Monthly Archives: October 2005
Each month students are asked for submissions for the Umbra Photo of the Month Contest. The number of entries has increased as students explore Perugia, Italy, and destinations throughout Europe. The November contest was a tie, once again, as Emily Weisberg and Bryce Miller took top honors. Emily and Bryce will win a free dinner from Quattro Passi pizzeria.
>It may not be the same fall season students remember from home, but autumn in Perugia has a beauty all its own. The scent of roasted chestnuts from vendors fills the air on Corso Vanucci, the wind has picked up a slight chill, and the sunsets are vibrant with warm colors. Perugia has lately been surrounded by a thick fog, which gives the impression that we are all living in a city above the clouds.
Photo: a fall sunset over the Umbrian hills, as seen from the vista at Piazza Italia.
The stakes were high as seven Umbra students competed in the first annual Pizza Eating Contest. The winner–the one to eat the most pizza in 6 minutes–won an all-expense paid weekend getaway to Florence.
The first heat placed Jay Eardley and Ross Dillard against Anne McGrath and Erin Bruno (shown in photo with team pizza-eating uniforms). Ross won the first heat by consuming nearly 2 pizzas in the time allotted. The second heat pitted 3 roommates against each other–Tyler Pace, Denver Miller, and Reid Williamson. Knowing the amount to beat, Williamson downed 3 whole pizzas in only six minutes.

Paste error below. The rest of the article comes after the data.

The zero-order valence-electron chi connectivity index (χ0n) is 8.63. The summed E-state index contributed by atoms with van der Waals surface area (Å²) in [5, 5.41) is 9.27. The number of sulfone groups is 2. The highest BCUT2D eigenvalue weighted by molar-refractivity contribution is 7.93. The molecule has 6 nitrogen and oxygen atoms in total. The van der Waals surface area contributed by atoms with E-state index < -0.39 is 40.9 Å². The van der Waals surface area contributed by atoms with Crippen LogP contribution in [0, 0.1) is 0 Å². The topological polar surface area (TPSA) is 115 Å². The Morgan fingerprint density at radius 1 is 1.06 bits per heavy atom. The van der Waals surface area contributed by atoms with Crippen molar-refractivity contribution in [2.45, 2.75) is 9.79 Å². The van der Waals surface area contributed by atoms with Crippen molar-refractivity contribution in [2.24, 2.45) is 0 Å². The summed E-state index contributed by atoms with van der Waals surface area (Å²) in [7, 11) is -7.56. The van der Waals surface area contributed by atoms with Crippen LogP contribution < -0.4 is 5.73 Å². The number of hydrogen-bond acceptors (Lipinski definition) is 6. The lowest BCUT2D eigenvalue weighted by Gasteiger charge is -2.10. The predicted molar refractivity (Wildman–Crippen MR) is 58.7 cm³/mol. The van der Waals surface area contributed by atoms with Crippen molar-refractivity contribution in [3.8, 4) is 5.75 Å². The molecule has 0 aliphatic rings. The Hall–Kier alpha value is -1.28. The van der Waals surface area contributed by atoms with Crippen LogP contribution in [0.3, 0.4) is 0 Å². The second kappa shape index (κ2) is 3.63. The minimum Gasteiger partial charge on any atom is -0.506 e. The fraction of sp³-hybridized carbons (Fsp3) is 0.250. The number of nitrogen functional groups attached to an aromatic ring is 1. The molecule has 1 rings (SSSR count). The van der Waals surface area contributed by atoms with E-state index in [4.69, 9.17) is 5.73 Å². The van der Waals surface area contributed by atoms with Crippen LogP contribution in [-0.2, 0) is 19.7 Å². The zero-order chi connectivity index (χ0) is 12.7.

The 6-foot-7 winner from Rochester Institute of Technology has been training for this competition since he arrived in Italy by consuming as much Italian food as possible. The contest was sponsored by the Umbra Institute and hosted by Quattro Passi, the best pizzeria in Perugia.
In photos: the Umbra pizza-eating contestants pose with Gennaro, owner of Quattro Passi pizzeria; Erin Bruno and Anne McGrath sport contest jerseys before consuming nearly 2 pizzas each in six minutes; Reid Williamson shoves the first of 3 pizzas into his mouth.
For the past week, Perugia was transformed into the city of chocolate. Thousands of Perugians and visitors filled the city center observing demonstrations, tasting varieties of chocolate, watching concerts and fashion shows, and enjoying all the activities throughout the week.
EuroChocolate is an annual festival held in Perugia and sponsored by Perugina Chocolate Company, makers of the famous Baci chocolates. EuroChocolate, in addition to the Umbria Jazz festival held in July, brings thousands of visitors to Perugia each year.
In photo: visitors reach for chocolate shavings from one of the chocolate sculptures along Corso Vanucci. (photo by Rebekah Stalter, Cornell University)